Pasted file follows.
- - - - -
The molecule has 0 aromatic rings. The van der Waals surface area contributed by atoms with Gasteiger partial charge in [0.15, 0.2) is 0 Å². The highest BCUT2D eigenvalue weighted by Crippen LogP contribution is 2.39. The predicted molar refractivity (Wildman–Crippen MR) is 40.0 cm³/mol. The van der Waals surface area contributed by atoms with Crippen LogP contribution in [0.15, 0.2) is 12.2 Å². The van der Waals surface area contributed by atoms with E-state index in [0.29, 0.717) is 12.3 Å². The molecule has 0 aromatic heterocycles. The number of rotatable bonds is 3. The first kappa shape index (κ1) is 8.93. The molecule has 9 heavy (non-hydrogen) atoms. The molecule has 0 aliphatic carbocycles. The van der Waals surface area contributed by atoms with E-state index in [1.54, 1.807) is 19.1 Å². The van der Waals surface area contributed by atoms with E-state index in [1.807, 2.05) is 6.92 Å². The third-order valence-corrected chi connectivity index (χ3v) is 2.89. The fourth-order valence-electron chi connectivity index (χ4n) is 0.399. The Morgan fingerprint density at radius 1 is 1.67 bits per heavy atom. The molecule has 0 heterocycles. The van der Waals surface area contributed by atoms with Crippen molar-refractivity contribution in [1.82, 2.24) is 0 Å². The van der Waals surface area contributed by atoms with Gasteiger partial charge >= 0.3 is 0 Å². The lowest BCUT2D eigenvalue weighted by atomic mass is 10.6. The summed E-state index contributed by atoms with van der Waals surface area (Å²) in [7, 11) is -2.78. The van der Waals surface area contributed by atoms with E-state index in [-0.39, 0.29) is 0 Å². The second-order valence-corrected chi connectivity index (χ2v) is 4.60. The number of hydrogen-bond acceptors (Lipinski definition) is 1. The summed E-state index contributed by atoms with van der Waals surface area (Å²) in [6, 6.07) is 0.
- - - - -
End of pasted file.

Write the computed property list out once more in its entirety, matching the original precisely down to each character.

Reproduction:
The molecule has 0 aromatic rings. The van der Waals surface area contributed by atoms with Gasteiger partial charge in [0.15, 0.2) is 0 Å². The highest BCUT2D eigenvalue weighted by Crippen LogP contribution is 2.39. The predicted molar refractivity (Wildman–Crippen MR) is 40.0 cm³/mol. The van der Waals surface area contributed by atoms with Crippen LogP contribution in [0.15, 0.2) is 12.2 Å². The van der Waals surface area contributed by atoms with E-state index in [0.29, 0.717) is 12.3 Å². The molecule has 0 aromatic heterocycles. The number of rotatable bonds is 3. The first kappa shape index (κ1) is 8.93. The molecule has 9 heavy (non-hydrogen) atoms. The molecule has 0 aliphatic carbocycles. The van der Waals surface area contributed by atoms with E-state index in [1.54, 1.807) is 19.1 Å². The van der Waals surface area contributed by atoms with E-state index in [1.807, 2.05) is 6.92 Å². The third-order valence-corrected chi connectivity index (χ3v) is 2.89. The fourth-order valence-electron chi connectivity index (χ4n) is 0.399. The Morgan fingerprint density at radius 1 is 1.67 bits per heavy atom. The molecule has 0 heterocycles. The van der Waals surface area contributed by atoms with Crippen molar-refractivity contribution in [1.82, 2.24) is 0 Å². The van der Waals surface area contributed by atoms with Gasteiger partial charge >= 0.3 is 0 Å². The lowest BCUT2D eigenvalue weighted by atomic mass is 10.6. The summed E-state index contributed by atoms with van der Waals surface area (Å²) in [7, 11) is -2.78. The van der Waals surface area contributed by atoms with E-state index in [-0.39, 0.29) is 0 Å². The second-order valence-corrected chi connectivity index (χ2v) is 4.60. The number of hydrogen-bond acceptors (Lipinski definition) is 1. The summed E-state index contributed by atoms with van der Waals surface area (Å²) in [6, 6.07) is 0.